Breckland leader resigns

Leader of Breckland Council William Nunn. Picture: Ian Burt

Leader of Breckland Council William Nunn. Picture: Ian Burt - Credit: IAN BURT

Breckland Council's departing leader has said he wants to give his successor the best chance possible of winning what he thinks will be a tough 2015 election.

Conservative group leader, William Nunn, stepped down on Monday after eight years in the role, saying he wanted to have more time to concentrate on his work and family life.

He also said he wanted to give the next leader of the council the best chance of winning as many seats as possible at the next election - with a tough UKIP challenge expected.

'It's going to be a hostile election in 2015 without doubt, especially with UKIP on the rise, and the leader needs to be very focused to run the campaign in a strong, coordinated fashion,' he said.

Mr Nunn said he had enjoyed his time as leader, having taken over from Cliff Jordan.


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He said Mr Jordan had given him some advice on his succession.

'Cliff said to me that if you want to be leader you will have no life.

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'it was partly said in jest but when you do the job it is very full on. I get 40 or 50 emails a day with a whole range of problems and it takes it out of you.

'There comes a point where anyone needs to give themselves some space and I need to do the things that I have been meaning to do for years,' he said.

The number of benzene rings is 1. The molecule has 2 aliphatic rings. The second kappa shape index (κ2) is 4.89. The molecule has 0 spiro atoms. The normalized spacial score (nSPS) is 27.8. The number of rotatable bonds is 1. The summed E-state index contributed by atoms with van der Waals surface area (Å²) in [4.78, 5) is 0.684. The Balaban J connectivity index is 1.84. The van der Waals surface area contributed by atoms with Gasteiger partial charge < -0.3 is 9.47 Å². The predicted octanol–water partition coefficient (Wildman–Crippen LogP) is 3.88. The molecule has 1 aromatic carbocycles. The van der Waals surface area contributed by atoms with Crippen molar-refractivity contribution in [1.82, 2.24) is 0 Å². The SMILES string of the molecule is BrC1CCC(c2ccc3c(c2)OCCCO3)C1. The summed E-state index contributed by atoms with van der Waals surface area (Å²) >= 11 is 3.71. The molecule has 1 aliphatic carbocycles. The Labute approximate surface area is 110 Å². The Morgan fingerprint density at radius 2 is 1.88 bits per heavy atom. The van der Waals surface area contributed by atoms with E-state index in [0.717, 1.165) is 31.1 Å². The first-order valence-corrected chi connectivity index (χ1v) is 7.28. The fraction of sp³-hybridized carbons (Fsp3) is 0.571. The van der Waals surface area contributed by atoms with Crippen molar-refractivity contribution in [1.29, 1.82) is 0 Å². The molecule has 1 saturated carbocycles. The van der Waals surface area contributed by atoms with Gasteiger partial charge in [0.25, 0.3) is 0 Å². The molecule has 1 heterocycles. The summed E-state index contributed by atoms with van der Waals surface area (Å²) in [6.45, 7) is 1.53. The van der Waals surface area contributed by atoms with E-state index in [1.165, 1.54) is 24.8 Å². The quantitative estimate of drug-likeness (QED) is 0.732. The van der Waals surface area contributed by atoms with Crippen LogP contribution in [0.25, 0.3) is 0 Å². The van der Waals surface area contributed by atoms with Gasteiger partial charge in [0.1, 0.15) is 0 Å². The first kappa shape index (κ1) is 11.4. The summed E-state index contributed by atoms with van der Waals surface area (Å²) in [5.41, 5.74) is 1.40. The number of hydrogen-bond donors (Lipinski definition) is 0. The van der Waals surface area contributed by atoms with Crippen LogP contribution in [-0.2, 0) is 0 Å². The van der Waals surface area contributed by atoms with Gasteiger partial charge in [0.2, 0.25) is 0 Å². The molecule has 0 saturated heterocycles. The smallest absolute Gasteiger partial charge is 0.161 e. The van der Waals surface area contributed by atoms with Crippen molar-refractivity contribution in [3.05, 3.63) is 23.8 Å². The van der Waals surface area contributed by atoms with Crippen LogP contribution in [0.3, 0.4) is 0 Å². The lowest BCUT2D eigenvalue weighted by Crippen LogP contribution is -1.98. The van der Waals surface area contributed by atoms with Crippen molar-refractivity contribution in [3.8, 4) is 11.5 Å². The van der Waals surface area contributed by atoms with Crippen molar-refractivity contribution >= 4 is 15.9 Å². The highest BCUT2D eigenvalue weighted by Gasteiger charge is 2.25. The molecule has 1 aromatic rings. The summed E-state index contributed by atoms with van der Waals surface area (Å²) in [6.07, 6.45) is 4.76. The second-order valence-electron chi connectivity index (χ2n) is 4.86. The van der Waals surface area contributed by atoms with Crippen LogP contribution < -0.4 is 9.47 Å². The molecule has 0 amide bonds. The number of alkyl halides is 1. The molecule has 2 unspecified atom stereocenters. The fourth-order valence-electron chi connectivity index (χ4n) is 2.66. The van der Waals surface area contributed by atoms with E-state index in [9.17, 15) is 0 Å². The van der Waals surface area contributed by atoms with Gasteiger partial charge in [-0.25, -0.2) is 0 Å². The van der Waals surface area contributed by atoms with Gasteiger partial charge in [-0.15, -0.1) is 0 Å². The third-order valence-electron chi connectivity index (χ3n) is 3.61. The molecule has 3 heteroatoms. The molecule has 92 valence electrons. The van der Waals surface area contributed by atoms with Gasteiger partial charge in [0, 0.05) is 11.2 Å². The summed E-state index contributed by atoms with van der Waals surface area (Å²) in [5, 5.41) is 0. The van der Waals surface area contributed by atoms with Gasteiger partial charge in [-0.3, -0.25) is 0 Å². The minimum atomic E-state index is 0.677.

Mr Nunn's tenure has seen him steer the council through attempts to correct a £3.5 million deficit and a merger with South Holland District Council.

He said he had tried to improve the council's commercial instincts during his time in charge. A deal to buy Barnham Broom - which has made the council almost £3.5 million in seven years - being a prime example, according to Mr Nunn.

While saying he would be taking the opportunity to do more travelling with his wife, Mr Nunn did not rule out standing as an MP in the future.

However, he also said he would be continuing as district representative for West Guiltcross for the foreseeable future, having already served 19 years as a councillor.

According to a council spokesman, Mr Nunn will most likely tender his resignation at the council's next meeting on September 5 with the Conservative then able to put forward a new leader at the next meeting on October 3.

An extraordinary meeting can be requested to put forward a new candidate.

It is unclear who will take over from Mr Nunn as leader, but he said he had 'a lot of confidence' in his deputy, Michael Wassell.

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